As the College prepares to celebrate its 70th anniversary, Professor of Religious Studies Thomas Clarke, who graduated from Stonehill in 1957 and has been teaching here since 1969, reflects on his student days, the professors who nurtured and challenged him, and the changes that have occurred between then and now.
In 1948, the Holy Cross Fathers founded Stonehill College. That same year, a Holy Cross Father came to my school in the Bronx to speak to our class about studying for the priesthood. He did not speak of Stonehill, however. He told us that we could go to Notre Dame to study. In a flash, I was home that day and told my parents that I was going to Notre Dame to study for the priesthood. They did not take me too seriously, but in September, 1948, they took me to Grand Central Station where I boarded a train for South Bend.
Though I was at the high school seminary across the lake from the campus, every event at Notre Dame was open to the seminarians. We attended rallies, football games, the theatre, lectures, concerts, and the like, as if we were students at the university. At the time, Notre Dame went undefeated in four seasons under Frank Leahy. Heisman winner Leon Hart, College Hall of Famers, Six-Yard Sitko, Bob Williams, and Jerry Groom, and other team members came to the seminary rec room to talk football with us. Life at Notre Dame was really exciting.
New College in the East
At the end of my fourth year, Father John Lucey, who taught Latin at the seminary, was transferred to Stonehill College where he became Academic Dean. Before he left, he told me about this new college in the East, and he spoke to me about going to Stonehill instead of staying at Notre Dame to attend college. He thought that as a student from the East, it made more sense for me to be there, so I opted to return to the East. Before attending Stonehill, however, I was sent to Bennington, Vermont where seminarians from Stonehill were making what was called a “novitiate,” a year of religious formation. Here I had my first encounter with Stonehill students. They were all memorable personalities who were very uninhibited in how they spoke humorously about life in the novitiate, and they were clearly eager to return to Stonehill. They made me look forward enthusiastically to my studies there.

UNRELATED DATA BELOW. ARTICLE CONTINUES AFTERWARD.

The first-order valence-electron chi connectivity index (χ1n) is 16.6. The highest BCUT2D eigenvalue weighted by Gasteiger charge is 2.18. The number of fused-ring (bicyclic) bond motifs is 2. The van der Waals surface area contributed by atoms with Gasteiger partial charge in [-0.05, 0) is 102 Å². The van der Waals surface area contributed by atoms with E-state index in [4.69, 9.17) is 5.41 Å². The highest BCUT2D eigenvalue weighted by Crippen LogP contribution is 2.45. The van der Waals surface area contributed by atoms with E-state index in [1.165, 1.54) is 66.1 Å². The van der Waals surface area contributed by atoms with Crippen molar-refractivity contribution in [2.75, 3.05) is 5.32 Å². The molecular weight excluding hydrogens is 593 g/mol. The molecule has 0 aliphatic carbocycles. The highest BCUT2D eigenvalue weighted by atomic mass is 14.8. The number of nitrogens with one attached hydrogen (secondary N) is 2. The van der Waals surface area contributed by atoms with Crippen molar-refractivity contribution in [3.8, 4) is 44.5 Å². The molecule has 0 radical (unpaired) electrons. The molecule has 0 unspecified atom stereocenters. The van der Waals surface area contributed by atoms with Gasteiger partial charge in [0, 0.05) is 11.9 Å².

At the end of the novitiate, a seminarian who was a junior from Stonehill drove me to the college. We entered campus through the entrance on Route 138, and after a long drive on a road I was told was famous for its rhododendron bushes, he finally said, “If you look to your left as we bend the curve, you can see the college.” I looked to my left, then the car went down a hill, and he asked me, “Did you see it?” I honestly responded, “No.” “Oh,” he said, “You missed it.”
He continued driving across a vast field and parked by a long low white building that had been a barn for milking cows but was now being turned into a dormitory at the end of which was a hay loft that became a chapel. The next morning, there was a knock on my door, and a rough unshaven fellow introduced himself to me as Brother Peter. I was assigned to be his assistant. He ran the farm. He told me to go with him.
We walked through the woods, then across a swamp, and came to an open field where for the first time I saw the great magnificent mansion that stood on the hill. That was my first view of Stonehill. We walked across the field to a place where large abandoned chicken coops were falling into ruins. Now Boland Hall is there. He gave me a pair of wire cutters, and we began to cut away the wire fence that was around the dilapidated coops. When we had several rolls assembled, we started to drag them back to the seminary barn. As we came into the open field, he told me to get down in the high grass and to crawl. After a short distance crawling and dragging the wire, I asked. “Peter, why are we crawling?” He stopped, turned to me, and pointed at the great mansion on the hill. “Do you see that window on the second floor at the left corner of the building,” he asked. “That is Father Boland’s office, and if he catches us stealing this wire from the college, our asses will be in a sling.”